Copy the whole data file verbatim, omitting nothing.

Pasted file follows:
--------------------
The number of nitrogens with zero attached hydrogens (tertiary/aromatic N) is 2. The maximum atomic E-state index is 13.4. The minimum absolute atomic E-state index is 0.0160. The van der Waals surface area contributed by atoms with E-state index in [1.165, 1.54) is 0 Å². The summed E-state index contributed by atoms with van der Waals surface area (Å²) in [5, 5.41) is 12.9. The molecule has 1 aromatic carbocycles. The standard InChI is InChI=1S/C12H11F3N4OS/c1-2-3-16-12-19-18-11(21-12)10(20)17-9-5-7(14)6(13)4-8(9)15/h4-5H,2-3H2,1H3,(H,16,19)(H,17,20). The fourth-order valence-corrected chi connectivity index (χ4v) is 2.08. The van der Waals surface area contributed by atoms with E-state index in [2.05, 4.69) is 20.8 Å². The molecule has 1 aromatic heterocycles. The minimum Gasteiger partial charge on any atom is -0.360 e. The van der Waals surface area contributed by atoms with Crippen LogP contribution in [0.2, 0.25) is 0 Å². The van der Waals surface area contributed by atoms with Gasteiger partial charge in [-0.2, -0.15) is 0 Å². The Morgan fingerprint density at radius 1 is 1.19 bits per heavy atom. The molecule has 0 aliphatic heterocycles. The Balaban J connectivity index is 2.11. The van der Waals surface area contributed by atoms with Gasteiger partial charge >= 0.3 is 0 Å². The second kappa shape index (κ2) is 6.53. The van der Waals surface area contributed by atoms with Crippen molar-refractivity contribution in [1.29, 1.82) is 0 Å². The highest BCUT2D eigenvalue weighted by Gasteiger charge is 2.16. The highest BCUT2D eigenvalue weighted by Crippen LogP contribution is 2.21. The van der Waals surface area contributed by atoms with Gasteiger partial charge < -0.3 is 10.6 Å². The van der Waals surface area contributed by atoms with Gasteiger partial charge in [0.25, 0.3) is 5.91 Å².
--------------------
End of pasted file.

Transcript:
The number of nitrogens with zero attached hydrogens (tertiary/aromatic N) is 2. The maximum atomic E-state index is 13.4. The minimum absolute atomic E-state index is 0.0160. The van der Waals surface area contributed by atoms with E-state index in [1.165, 1.54) is 0 Å². The summed E-state index contributed by atoms with van der Waals surface area (Å²) in [5, 5.41) is 12.9. The molecule has 1 aromatic carbocycles. The standard InChI is InChI=1S/C12H11F3N4OS/c1-2-3-16-12-19-18-11(21-12)10(20)17-9-5-7(14)6(13)4-8(9)15/h4-5H,2-3H2,1H3,(H,16,19)(H,17,20). The fourth-order valence-corrected chi connectivity index (χ4v) is 2.08. The van der Waals surface area contributed by atoms with E-state index in [2.05, 4.69) is 20.8 Å². The molecule has 1 aromatic heterocycles. The minimum Gasteiger partial charge on any atom is -0.360 e. The van der Waals surface area contributed by atoms with Crippen LogP contribution in [0.2, 0.25) is 0 Å². The van der Waals surface area contributed by atoms with Gasteiger partial charge in [-0.2, -0.15) is 0 Å². The Morgan fingerprint density at radius 1 is 1.19 bits per heavy atom. The molecule has 0 aliphatic heterocycles. The Balaban J connectivity index is 2.11. The van der Waals surface area contributed by atoms with Gasteiger partial charge >= 0.3 is 0 Å². The second kappa shape index (κ2) is 6.53. The van der Waals surface area contributed by atoms with Crippen molar-refractivity contribution in [1.29, 1.82) is 0 Å². The highest BCUT2D eigenvalue weighted by Gasteiger charge is 2.16. The highest BCUT2D eigenvalue weighted by Crippen LogP contribution is 2.21. The van der Waals surface area contributed by atoms with Gasteiger partial charge < -0.3 is 10.6 Å². The van der Waals surface area contributed by atoms with Gasteiger partial charge in [0.25, 0.3) is 5.91 Å².